danced yesterday

Tr. and comment by Chris Drake:

Gabi Greve - WKD said...

zabuton o tsumite kami no za sato-kagura

the seating cushions
are piled up high at the divine seat -
Kagura dance in the village

Morio Akiko 盛生晶子

about kami no za

Gabi Greve - Darumapedia said...

Sakurado Yakushi 桜堂薬師 / 櫻堂薬師

瑞浪市土岐町桜堂 / Sakuradō Tokichō Mizunami-shi, Gifu


Kagura masks from China

Gabi Greve - Darumapedia said...

- daija, orochi 大蛇 the huge serpent, great snake -
A huge snake demon monster. He impersonates the ike no nushi 池の主 Master of the Pond
and asks for human sacrifices.
Sometimes a kappa in the form of a snake is seen as the "Master of the Pond" too.
. Legends about ike no nushi 池の主 と伝説 the Master of the Pond
Der Herr des Teiches .

Gabi Greve said...

Yamata no Orochi
Matthew Meyer

Today’s yokai is really fun because not only is it imposing and awesome, but it is one of the rare creatures with a longer legend behind it, instead of simply a few sentences in one of Toriyama Sekien’s books. But first, an interesting question: what exactly is a yokai?

I ask this because invariably, when a famous creature like Yamata no Orochi, or kirin, or tatsu, etc. are brought up, someone is going to say, “I thought XX was a bakemono, not a yokai!” or “Wow, XX is a yokai? I had no idea!”

It’s a strange question, because how do we really classify made-up creatures? Where is the line between yokai and yurei, or yokai and kaiju, or even yokai and monster? And even though it seems strange to pick nits over imaginary creatures, it is something that we have been doing for a long time—at least as long as we have been classifying real creatures! Even back when Toriyama Sekien was writing his books, he was developing something like a Linnaean taxonomy for them.

Generally, if you ask any number of yokai-ologists (is that a thing??) to define a yokai, you will get as many definitions as you have people. Most of the time, the similarities are just too vague to truly iron out. One story might seem to draw a clear distinction between certain characteristics of a particular yokai, but then another story might blow those distinctions to pieces.

For example, some people might argue that a kirin is a kami, not a yokai… but then in some places, kappa and hyosube (to name a few) are worshiped as kami and even have their own shrines. Does that mean kappa are kami as well? Many ghosts are also worshiped as kami, such as the famous Tenjin-sama, who is the god-version of the yurei Sugawara no Michizane. So is he not a yurei? Some might say that yurei are the spirits of people, but then are onibi ghosts or yokai or something else? The vagaries are endless, and it becomes impossible to pin down a truly authoritative definition.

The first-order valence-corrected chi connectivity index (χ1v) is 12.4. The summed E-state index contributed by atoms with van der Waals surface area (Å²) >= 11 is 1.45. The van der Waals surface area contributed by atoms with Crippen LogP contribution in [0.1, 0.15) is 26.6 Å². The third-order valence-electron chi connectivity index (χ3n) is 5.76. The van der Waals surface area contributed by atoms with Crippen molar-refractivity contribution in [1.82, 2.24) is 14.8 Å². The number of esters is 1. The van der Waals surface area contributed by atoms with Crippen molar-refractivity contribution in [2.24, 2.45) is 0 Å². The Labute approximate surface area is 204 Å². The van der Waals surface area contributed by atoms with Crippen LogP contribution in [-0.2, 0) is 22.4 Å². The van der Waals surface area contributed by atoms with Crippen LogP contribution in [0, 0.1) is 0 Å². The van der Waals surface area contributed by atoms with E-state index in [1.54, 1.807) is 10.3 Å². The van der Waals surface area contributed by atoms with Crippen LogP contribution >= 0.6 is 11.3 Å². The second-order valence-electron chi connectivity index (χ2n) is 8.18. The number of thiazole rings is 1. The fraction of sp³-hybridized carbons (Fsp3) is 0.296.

And then, of course there are the similar terms bakemono, mamono, mononoke, and so on… where does it end?

Gabi Greve - Darumapedia said...

Kobayashi Issa

hatsu yuki ya toaru kokage no kagura-bue

first snow -
In the shade of trees
the Kagura dance flute
kagura dance - introduction

Gabi Greve - Darumapedia said...

Hikosan odori 彦山踊 / 英彦山踊り Hikosan dance
In the Kamitsuno and Shimotsuno settlements in Soeda Machi, the "Tsuno Kagura" is dedicated for the Jinko-sai (Jinko festival) held by Takagi Shrine at the beginning of May every year.

Hikosan  英彦山 / 彦山 Hikosan Shrines, Fukuoka and Oita

Gabi Greve said...

Kobayashi Issa

hatsu yuki ya toaru kokage no kagura-bue

first snow!
beneath a tree
a sacred flute

In Issa's time a form of sacred dancing called kagura (possibly meaning "divine storehouse") was commonly performed, mainly by female shamans.

read the comment by Chris Drake

Gabi Greve - Darumapedia said...

Tengu masks and Kagura
Tengu no men 天狗の面 mask of a Tengu


Gabi Greve - Darumapedia said...

Hayachine Kagura 早池峰神楽 ( Hanamaki City ) Iwate
Kagura Dance Masks from Hayachine 早池峰神楽面

Gabi Greve - Darumapedia said...

Kagurazaka - Kagurasaka 神楽坂 "Slope of the Music of the Gods"
Ushigome Kagurazaka 牛込神楽坂

Shinjuku, Tokyo

Gabi Greve - Darumapedia said...

Buzen Kagura 豊前神楽 Mask

Gabi Greve - Darumapedia said...

bangaku 番楽
is the local word in Akita and Yamagata for 山伏神楽 the Kagura dance of the Yamabushi mountain priests.
It has kept many old traditions.

Gabi Greve - Darumapedia said...

Suzukayama Shinmai 鈴鹿山新舞 new Kagura Dance of Suzukayama
performed in Hiroshima


Gabi Greve said...

Legend from Kagawa, 内海町 Utsumicho town
daidai kagura ダイダイ神楽 Dai Dai Kagura
At 小豆島 Shodoshima island the Daidai Kagura from the Shrine of Ise 伊勢 comes around the island to purify each home.
But since the beginning of the Meiji period around 1890 it was thought of as improper and stopped. But in this year in all villages an epidemic broke out. They said it was because they stopped the Kagura dance and from next year on, they performed it again.

Gabi Greve said...

Legend from 耶麻郡 Yama district 高郷村 Takasato village

If the shishigashira 獅子頭 lion head hears the sound of water, it wants to get out of its box.
Usually the sound of water is drowned by the drums and flutes during the festival.
One day the villagers were drunk during the festival and forgot about this.
They passed by a waterfall.
The lion head heard the sound of water and got out of the box, jumping into the waterfall.
Since then this is called the 神楽滝 Kagurataki Waterfall (Kagura Dance Waterfall).